It also helps to check them a couple times throughout the day. As the light changes, you may be able to spot the rest of them that are hiding.

In my first time through my plants I found this batch of worms.  After about a half an hour, I found eight more in the same spots I looked at the first time around!

You may be wondering what I was going to do with a bowl full of Tomato Hornworms. I took them over to our chickens and tossed the worms  in one at a time. This provides loads of entertainment for both the chickens and myself.  The chickens like to play several games with the worms like “Chicken Football” and ” Chicken Rugby” and my favorite “Tug of War”.

To avoid a lot of  disappointment,  check those tomato plants as soon as you can… before you head out to the beach.


Apple Codling Moth

Growing good apples is a little tricky because of all of the pests that feed on them and cause damage to the fruit.

We discussed the Curculio a couple of posts ago, this time we need to talk about another major pest on apples, the Codling Moth.  This is the proverbial “worm in the apple” that you see in those old-timey cartoons. It is not a worm as such but rather is the larva of a moth.

The Codling Moth is not a very attractive moth as seen in this photo taken by MSU Horticulturists.

Normally there are two generations of this pest in our area although in some years we see a third generation as well depending upon that season’s weather.

According to scientists who measure certain weather and other conditions, the Codling Moth larvae are hatching from their eggs right now.  After the larvae hatch, they will begin to burrow into the fruit.  Once they get inside the fruit they cannot be killed because  insecticides cannot reach them.

Codling Moth damage on apple. (MSU photo)

Timing is very critical for controlling Codling Moth effectively since the larvae begin to burrow into the fruit just hours after hatching. Large commercial orchards use sophisticated traps to monitor adult moths. With that information they can determine when egg laying happens  and apply their sprays accordingly.  For the rest of us we have to pretty much rely on our 10 day to two week spray schedule to do the trick.

Michigan State University Extension in Van Buren County has a very detailed web page regarding this pest.

Another generation of Codling Moth can be expected in August.



I decided to expand our vegetable garden this year by converting some of the wild area behind the existing garden into usable garden space.

While tilling and planting I found these subterranean dwelling insects known as “wireworms”.

You can see by the photo how they got their name, they sort of look like a piece of copper wire and have a hard, shiny exterior skin.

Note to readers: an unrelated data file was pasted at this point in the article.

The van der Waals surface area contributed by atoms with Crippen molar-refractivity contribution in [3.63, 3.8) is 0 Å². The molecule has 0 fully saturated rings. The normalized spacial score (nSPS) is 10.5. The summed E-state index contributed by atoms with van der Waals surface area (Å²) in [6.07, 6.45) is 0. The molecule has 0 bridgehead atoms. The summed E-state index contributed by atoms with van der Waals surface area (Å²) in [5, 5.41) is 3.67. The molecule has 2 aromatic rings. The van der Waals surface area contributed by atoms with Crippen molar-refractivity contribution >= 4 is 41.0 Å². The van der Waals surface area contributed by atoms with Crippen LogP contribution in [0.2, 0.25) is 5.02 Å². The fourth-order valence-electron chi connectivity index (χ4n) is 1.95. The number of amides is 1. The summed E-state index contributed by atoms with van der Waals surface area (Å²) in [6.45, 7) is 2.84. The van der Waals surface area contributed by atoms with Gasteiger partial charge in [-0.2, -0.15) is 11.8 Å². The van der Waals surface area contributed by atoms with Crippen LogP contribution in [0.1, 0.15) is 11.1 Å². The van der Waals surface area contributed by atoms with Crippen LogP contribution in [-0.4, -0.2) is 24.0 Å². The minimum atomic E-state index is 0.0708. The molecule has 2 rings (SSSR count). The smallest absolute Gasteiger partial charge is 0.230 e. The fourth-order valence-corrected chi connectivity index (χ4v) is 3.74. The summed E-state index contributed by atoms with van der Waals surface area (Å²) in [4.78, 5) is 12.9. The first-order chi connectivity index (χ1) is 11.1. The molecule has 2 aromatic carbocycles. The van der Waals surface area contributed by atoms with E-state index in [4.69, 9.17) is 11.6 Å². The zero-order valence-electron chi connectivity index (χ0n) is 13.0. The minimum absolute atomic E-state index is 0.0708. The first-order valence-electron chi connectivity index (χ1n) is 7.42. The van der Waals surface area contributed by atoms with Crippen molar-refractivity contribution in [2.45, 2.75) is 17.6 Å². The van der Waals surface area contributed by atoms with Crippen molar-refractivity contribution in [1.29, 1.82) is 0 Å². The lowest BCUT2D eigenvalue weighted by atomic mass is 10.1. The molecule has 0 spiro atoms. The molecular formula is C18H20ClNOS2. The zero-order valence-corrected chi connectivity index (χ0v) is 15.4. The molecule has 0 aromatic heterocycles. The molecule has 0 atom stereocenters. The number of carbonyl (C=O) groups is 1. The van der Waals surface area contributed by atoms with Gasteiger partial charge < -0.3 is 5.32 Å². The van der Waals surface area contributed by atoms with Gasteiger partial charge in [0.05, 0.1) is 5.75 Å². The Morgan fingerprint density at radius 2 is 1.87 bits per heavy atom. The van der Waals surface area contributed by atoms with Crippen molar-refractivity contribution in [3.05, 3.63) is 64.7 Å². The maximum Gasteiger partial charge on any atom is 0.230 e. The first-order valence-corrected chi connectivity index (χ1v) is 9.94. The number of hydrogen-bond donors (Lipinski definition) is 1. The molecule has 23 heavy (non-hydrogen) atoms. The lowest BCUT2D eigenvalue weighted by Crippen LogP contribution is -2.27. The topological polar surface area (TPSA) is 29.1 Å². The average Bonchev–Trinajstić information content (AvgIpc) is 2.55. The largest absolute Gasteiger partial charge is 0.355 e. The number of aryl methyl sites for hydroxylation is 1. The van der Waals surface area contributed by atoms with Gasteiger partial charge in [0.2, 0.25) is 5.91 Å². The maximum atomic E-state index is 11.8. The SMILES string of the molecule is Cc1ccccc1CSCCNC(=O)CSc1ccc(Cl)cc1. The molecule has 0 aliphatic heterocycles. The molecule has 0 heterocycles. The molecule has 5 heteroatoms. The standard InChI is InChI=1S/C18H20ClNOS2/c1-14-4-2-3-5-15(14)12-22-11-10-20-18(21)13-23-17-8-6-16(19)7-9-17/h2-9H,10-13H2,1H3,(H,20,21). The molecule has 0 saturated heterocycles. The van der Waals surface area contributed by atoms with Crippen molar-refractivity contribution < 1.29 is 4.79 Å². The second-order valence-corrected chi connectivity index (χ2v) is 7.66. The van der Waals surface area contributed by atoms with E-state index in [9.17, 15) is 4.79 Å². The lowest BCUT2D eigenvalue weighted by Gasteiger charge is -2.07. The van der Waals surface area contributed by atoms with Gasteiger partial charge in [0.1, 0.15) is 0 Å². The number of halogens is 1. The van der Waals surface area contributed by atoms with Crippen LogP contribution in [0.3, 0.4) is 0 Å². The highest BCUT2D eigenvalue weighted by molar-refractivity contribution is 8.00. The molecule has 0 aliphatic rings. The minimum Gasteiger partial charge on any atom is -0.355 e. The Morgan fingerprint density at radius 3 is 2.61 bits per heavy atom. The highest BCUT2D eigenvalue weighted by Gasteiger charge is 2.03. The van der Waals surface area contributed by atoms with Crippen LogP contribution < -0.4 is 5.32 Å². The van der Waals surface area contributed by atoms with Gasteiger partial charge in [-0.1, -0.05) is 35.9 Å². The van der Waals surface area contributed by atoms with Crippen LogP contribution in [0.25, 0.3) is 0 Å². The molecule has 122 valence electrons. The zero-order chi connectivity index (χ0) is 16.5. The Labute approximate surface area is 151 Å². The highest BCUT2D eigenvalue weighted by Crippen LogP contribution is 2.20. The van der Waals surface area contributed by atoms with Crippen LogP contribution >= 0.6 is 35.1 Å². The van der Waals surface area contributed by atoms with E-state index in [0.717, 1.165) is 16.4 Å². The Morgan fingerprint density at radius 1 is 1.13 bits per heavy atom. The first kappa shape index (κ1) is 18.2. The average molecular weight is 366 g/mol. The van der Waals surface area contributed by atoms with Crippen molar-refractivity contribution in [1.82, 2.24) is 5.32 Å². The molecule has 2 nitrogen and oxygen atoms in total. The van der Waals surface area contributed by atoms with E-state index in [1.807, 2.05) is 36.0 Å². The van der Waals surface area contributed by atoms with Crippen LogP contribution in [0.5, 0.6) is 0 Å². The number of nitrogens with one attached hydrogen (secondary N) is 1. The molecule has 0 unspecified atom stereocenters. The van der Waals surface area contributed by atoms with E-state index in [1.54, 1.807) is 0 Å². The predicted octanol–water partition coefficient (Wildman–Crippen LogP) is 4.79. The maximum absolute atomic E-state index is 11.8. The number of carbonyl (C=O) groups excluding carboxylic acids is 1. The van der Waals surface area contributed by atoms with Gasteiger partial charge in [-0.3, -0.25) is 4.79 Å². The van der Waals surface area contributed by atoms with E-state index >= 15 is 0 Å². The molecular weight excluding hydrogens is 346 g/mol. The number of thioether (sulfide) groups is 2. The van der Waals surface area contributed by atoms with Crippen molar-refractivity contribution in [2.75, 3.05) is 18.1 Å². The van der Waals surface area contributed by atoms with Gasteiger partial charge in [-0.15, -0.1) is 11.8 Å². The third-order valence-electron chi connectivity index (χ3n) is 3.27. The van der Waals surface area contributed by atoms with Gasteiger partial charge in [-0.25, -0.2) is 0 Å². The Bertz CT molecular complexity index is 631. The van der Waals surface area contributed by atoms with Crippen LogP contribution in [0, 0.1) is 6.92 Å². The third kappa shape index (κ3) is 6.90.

Wireworms found in the garden.

They are actually the larval form of the “click beetle”. These are beetles that make a “click” when they flip themselves up onto their  feet if they some how ended up on their back.

There are several species of wireworms out there and are commonly found in newly tilled sod, like my area, or in gardens that have not been weeded very thoroughly.

There  are also species that prefer garden crops, the potato is especially vulnerable to wireworm attack. Damage in potatoes shows up as reduced yield caused by the larvae  chewing on the roots and as holes burrowed into the potato tuber itself.

Years ago there were many insecticides that would eliminate wire worms in the garden, those have all been taken off the market due to environmental concerns.  Your best bet to reduce wire worms in the future  is to keep your garden free of weeds throughout the gardening season. There are also some biological products on the market that show some promising results in keeping wire worms in check.

Keeping wireworms away is another good reason to keep that garden weeded!


Dog Tick Season

We found our first Dog Tick (sometimes called Wood Tick) of the season this past Saturday. The warm weather has brought them out early this year.

On our property, this has been the only species of tick we have encountered. Fortunately the dog tick does not carry Lyme Disease.

Dog Ticks are about 3/16" long.

The experts at Michigan State University has this to say about the pests:

Their bites rarely result in serious disease in Michigan, but like other wood ticks, dog ticks are a known carrier of Rocky Mountain spotted fever and tularemia. The cases of Rock Mountain Spotted Fever reported in Michigan have been from primarily southern counties, particularly those located directly north of the Toledo Airport.

Hmmmm… that comment about Rocky Mountain Spotted Fever being found in the counties “directly north of the Toledo Airport” doesn’t give me too much comfort. I guess the lesson to be learned is that you need to check yourself and pets for ticks after spending a day walking or working in an area with tall grass or shrubs.  The ticks crawl up onto tall grass or shrubbery and wait for a likely host to walk by, usually a dog or cat (or raccoon or other wild animal). They don’t use trees for this purpose.